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Investing/Strategies / Bonds & Fixed Income Investments
|Subject: Re: Bonds & Fixed Income Investments: FAQS||Date: 12/16/2009 6:12 PM|
|Author: junkman02||Number: 29496 of 35573|
Have you and Pauleckler considered creating a new board? It's not that I don't appreciate Junkman, but the spirit of THIS post was the reason I came to the board. Just saying.
Let me turn your question around and ask it in reverse. Have you --or those who advocate a "cookbook approach" to investing, be it for bonds or whatever-- ever considered setting up a such a board?
Personally, I think FAQs, FAAQs, and investing "recipes" are shape-edged tools that shouldn't be made available to amateurs and beginners. They are just going to misunderstand them and hurt themselves with them.
I constantly review "basics", just because basics aren't very basic. They are foundational, and it takes a lot of investing experience to realize that what seems easy and obvious really isn't, and the ways by which one can get into trouble are endless and unlistable.
What I liked about the paragraph on corporates from that Scottrade FAQ was the writers' willingness to tie bond investing to stock investing and to argue that success in either depends on the same skills, because it is the same underlying company that issues both.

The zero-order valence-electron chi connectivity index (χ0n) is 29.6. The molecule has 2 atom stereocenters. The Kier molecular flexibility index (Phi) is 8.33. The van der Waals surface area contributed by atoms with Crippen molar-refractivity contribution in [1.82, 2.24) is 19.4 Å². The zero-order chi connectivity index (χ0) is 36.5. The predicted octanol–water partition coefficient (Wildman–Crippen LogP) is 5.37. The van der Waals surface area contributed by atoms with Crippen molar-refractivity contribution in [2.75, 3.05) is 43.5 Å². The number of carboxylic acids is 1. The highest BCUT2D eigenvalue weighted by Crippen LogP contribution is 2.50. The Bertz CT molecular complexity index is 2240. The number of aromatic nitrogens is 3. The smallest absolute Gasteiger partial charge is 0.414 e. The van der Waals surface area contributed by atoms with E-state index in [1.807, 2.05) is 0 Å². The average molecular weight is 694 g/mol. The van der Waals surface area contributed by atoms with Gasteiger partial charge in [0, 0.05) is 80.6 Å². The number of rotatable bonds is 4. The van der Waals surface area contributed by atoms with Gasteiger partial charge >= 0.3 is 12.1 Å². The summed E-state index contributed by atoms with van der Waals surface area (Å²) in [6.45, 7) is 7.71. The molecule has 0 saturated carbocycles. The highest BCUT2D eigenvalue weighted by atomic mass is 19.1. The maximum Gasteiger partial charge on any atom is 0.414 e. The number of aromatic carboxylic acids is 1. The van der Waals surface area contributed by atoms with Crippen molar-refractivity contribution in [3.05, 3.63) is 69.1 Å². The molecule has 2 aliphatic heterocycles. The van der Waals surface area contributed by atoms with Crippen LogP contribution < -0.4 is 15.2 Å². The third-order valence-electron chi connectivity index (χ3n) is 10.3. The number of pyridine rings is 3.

This brings us to the hidden question you are asking me. Primary, there are two groups of people who frequent this forum: those who make directional bets on interest-rates, and those who make directional bets on credit-worthiness. Both are gamblers in every meaningful sense of term. How they describe themselves is merely to identify the kind of gambling they are doing. Whether you buy a CD or a junk bond, a TIP or a PF, you are making a directional bet about a cluster of unknowable future events, any one of which could cause you a loss (or a gain).
If you traffic in principal-protected instruments (PPs), then you've chosen to duck default-risk but have accepted tax-risk, inflation-risk, re-investment-risk, and a dozen others. If you traffic in principal-at-risk instruments (PARs), you've chosen to accept default-risk, but you've likely reduced your exposures to some risks that the PP crowd suffers fully. So, there are trade-offs being made. By temperament, some people are innately-disposed to prefer one approach over another. They have no choice in the matter. Their biology is their destiny. Each of those groups barely tolerates the other. The former thinks the latter is reckless, just as the latter thinks the former is reckless.
I say to that: "Fantastic. Now, finally, we are getting somewhere. How do you PP gamblers propose to manage your inflation-risks? How do you PAR gamblers propose to manage your default-risks?
I appreciate your sentiment, and I applaud your courage for asking your question. But I ain't going nowhere else. By default, this is the only forum on the whole internet where bonds and fixed-income topics can be freely discussed. If there were any other place to go, I would have long ago. Yes, I fully agree that the tension between the two groups is annoying. But TMF, in its wisdom, also provide a means to reduce some of th